Believe it or not, there is currently no death tax. The 2001 and 2003 tax cuts repealed it but because of budgetary quirks the death tax remains dead only through the end of this year. And because Congress is itching for any revenue it can get its hands on, most regretfully expect the death tax to come back to life sometime soon. That is unless Congress can be persuaded to do the right thing and abolish the death tax once and for all.

All this uncertainty can be boiled down to three likely scenarios – the good, the bad and the ugly – that could occur at any time before the end of this year. Either the death tax will be permanently repealed and American families will no longer have to face the nightmare of paying it; Congress will breathe new life into the tax and bring it back at some rate below where it was prior to the 2001 and 2003 tax cuts; or it will return to its pre-tax cut levels with a punitively high 55 percent rate and small exemption level.

Let’s start with the good. Permanently killing the death tax would help create jobs. In a recent paper written by Heritage expert Curtis Dubay, a new study estimates that a permanent repeal of the death tax would create 1.5 million jobs. According to The Heritage Foundation’s Bill Beach, killing the death tax would also encourage saving and investing.

Abolishing the death tax would also restore one of the central tenets to the American dream, that if you work hard, live frugally and invest wisely you can pass the fruits of your labor on to succeeding generation so they can build upon your success. The death tax prevents the full realization of the American dream because it stops families from fully passing on what they worked hard to build. The death tax is a deterrent from living a virtuous life because it encourages people to blow through their life savings before they die rather than hand over half to Uncle Sam.

Now for the bad. No matter which way you slice it the death tax is detrimental to family-owned businesses. When the owner of such a business passes away, half the capital is often drained away from the business because of the death tax. That is because these businesses often look valuable on paper because they own lots of property, plant and equipment which they have acquired by reinvesting their profits back into their businesses. But comparatively they have little cash on hand. When the death tax hits, the families have to pay the tax on the full value of the business, including all the assets, even though they don’t have the cash to pay the bill. To pay the tab to the IRS, the family has to sell off some or all of the assets, which costs jobs and lowers wages.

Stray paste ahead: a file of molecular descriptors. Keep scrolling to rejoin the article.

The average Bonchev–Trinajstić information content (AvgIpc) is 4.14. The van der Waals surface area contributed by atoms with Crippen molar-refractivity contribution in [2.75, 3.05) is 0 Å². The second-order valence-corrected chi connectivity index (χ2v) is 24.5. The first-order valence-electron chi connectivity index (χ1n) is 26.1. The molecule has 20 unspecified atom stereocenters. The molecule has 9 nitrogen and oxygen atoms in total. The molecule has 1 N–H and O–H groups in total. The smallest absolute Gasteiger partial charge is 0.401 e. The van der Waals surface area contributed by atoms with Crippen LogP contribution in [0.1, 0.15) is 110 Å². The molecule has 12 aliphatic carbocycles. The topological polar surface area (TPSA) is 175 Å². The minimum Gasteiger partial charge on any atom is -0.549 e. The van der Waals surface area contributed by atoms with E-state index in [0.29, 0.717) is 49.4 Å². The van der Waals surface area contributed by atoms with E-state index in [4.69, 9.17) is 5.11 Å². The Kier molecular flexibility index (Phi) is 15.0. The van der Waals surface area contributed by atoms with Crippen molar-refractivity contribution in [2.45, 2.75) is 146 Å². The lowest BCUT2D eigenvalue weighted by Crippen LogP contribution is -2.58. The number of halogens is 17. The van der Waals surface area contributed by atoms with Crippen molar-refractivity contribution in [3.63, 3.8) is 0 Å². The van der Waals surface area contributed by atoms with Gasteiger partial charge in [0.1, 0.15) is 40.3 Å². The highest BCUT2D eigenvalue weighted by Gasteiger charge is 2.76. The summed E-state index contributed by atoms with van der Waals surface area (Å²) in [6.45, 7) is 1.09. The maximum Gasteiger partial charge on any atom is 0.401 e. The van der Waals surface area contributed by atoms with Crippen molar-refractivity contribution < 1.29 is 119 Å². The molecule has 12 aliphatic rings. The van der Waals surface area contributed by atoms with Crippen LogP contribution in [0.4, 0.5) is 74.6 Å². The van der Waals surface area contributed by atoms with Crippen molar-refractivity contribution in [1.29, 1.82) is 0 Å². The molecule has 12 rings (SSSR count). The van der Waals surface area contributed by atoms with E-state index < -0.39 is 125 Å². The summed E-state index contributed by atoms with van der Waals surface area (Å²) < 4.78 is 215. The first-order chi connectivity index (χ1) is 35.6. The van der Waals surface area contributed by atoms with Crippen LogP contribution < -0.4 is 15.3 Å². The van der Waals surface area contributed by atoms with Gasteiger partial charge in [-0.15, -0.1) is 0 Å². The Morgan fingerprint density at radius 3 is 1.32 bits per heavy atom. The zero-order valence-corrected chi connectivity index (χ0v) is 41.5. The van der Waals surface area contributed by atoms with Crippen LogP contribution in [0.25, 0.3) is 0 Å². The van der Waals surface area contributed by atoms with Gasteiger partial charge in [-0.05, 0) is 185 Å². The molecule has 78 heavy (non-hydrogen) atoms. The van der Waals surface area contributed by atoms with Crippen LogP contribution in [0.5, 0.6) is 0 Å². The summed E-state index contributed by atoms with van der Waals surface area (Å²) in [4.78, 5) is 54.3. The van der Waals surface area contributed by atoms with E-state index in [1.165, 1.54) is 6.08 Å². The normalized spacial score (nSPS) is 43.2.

Knowing that there is going to be a hefty amount to pay in the future, businesses pour a considerable amount of their resources into estate planning, instead of hiring new workers and increasing wages. Of course they can’t afford pricey estate tax lawyers like the super-wealthy can, so they often buy expensive life insurance policies instead. The life insurance diverts precious cash flow that could be used to expand the business nonetheless.

Last but certainly not least is the ugly, which is allowing the death tax to come back at 55 percent. Unfortunately the ugly for thousands of Americans can be devastating. If Congress allows the death tax is to return to its pre-2001 levels it would not only be devastating to business owners, but their employees and their employees’ families. The death tax is probably one of the most misunderstood taxes. While many people think that it is taxing heirs and heiresses of vast fortunes, this is essentially wrong. The incredibly rich can afford the expensive estate planning avoidance measures, which leaves the burden on independent business and farm owners.

So what will happen at the stroke of midnight on New Year’s Eve? Will there finally be a policy for a real stimulus that creates jobs and promotes the American ideals? Or will the economically draining death tax come back to life to haunt family-owned businesses? Congress holds all the cards. Let’s hope they do the right thing.

Margot Crouch currently is a member of the Young Leaders Program at the Heritage Foundation. For more information on interning at Heritage, please visit: